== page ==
Schools and educational institutions will have forms you may need to reference in your assignments.
If they are only available on the institution's intranet, they are unrecoverable (not able to be publicly accessed). These forms are referenced as personal communication.
Printed versions of forms or forms published on the Internet can be fully referenced.
Corporate/group author. (Date). Title in italic sentence case: Subtitle in italic sentence case [Form]. URL (if applicable)
Referencing primary data
If you need to include a large amount of primary data in your assignment (teaching feedback forms, for example), it is not practicable to reference them individually.
In the body of your assignment, describe the method of data gathering (questionnaires or interviews, for example), its purpose, who was involved, where and when/the time-frame the data was collected.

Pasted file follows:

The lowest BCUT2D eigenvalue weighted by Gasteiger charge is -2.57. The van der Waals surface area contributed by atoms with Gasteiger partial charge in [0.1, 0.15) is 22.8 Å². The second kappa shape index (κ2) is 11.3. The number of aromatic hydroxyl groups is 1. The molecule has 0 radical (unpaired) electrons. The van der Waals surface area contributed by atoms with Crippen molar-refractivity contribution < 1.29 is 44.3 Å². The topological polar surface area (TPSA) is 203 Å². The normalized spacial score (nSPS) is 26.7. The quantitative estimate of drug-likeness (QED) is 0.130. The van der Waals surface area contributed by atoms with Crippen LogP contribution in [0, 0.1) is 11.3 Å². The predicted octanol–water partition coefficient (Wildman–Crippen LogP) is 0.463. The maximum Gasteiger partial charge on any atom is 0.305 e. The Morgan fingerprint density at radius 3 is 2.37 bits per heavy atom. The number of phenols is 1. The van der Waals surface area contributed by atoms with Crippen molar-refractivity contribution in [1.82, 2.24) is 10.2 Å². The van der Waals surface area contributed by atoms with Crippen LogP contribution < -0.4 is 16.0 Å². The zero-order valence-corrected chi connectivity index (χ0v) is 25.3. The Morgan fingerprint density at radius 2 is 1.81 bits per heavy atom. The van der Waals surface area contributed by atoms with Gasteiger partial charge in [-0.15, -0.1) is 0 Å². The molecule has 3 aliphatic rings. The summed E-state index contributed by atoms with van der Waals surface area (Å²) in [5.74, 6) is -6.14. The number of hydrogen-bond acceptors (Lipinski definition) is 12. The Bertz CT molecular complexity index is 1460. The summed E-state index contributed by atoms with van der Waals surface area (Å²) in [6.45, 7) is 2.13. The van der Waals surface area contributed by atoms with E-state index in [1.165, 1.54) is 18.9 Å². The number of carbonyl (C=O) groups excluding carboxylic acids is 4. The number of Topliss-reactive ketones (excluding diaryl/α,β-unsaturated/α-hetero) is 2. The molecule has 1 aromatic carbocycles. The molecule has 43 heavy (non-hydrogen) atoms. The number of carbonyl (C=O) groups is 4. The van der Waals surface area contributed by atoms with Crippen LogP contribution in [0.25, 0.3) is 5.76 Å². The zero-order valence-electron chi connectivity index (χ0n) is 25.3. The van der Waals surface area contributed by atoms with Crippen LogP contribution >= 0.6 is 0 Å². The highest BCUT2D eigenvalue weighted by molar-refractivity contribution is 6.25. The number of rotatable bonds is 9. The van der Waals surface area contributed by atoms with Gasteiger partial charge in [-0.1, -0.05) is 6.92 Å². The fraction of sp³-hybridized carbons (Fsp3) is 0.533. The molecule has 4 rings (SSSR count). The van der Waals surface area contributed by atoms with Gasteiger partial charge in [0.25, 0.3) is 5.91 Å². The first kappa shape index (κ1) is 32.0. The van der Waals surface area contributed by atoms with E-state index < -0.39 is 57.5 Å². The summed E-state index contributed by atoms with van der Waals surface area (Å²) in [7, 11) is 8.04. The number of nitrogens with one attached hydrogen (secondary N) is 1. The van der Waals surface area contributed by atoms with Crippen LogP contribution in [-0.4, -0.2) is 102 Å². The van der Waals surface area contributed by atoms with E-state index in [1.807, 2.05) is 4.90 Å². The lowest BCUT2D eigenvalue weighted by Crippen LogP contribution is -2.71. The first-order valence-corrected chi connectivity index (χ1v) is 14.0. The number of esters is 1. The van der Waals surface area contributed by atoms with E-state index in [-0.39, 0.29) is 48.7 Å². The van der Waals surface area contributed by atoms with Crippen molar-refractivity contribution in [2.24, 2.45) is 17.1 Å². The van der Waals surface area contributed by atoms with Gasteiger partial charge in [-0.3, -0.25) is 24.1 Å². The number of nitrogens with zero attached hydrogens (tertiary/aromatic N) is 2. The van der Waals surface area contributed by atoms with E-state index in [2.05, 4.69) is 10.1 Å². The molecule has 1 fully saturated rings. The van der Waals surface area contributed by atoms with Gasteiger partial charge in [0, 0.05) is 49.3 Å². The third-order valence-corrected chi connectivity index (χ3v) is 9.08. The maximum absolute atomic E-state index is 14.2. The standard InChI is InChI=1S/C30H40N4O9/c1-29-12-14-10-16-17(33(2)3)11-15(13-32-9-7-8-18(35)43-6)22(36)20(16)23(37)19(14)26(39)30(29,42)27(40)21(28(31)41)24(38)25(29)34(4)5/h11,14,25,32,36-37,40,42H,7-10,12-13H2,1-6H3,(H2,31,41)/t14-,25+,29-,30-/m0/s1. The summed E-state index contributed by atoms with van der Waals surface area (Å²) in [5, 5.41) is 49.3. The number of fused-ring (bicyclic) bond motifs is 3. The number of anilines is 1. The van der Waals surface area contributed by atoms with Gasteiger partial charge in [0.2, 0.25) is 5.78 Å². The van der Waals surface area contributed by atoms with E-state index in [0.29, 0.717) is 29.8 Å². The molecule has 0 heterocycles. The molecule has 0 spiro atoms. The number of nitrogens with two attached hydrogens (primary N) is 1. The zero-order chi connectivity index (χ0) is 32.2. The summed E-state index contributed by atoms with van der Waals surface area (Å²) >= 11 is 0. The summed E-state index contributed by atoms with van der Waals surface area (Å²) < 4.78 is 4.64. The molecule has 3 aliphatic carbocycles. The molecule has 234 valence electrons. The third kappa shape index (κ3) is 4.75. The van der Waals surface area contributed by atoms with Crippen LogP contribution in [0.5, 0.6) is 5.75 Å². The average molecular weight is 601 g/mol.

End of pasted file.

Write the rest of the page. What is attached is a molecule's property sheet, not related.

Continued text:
Include the primary data in an appendix. When referring to specific primary data, direct the reader to the appendix you have included it in. For example, "According to Participant A (see Appendix C)..."
For information on how to format appendices, see here.
Referencing sources within a lesson plan
Inserting in-text citations into lesson plans can be cumbersome as space is at a premium. As lesson plans are essentially formatted within a table, a footnote system for referencing is appropriate.
See here for how to use footnotes for in-text citations within a table.
Referencing images used in handouts
When creating handouts to use in lessons, you include an in-text citation next to the image and a full reference in your lesson plan.
The in-text citation should be unobtrusive so as not to confuse your students. Create it using the smallest font you can.
You do not need to include a figure number or a title above the image.
For information on how to create a reference list entry (a full reference) for images, see here.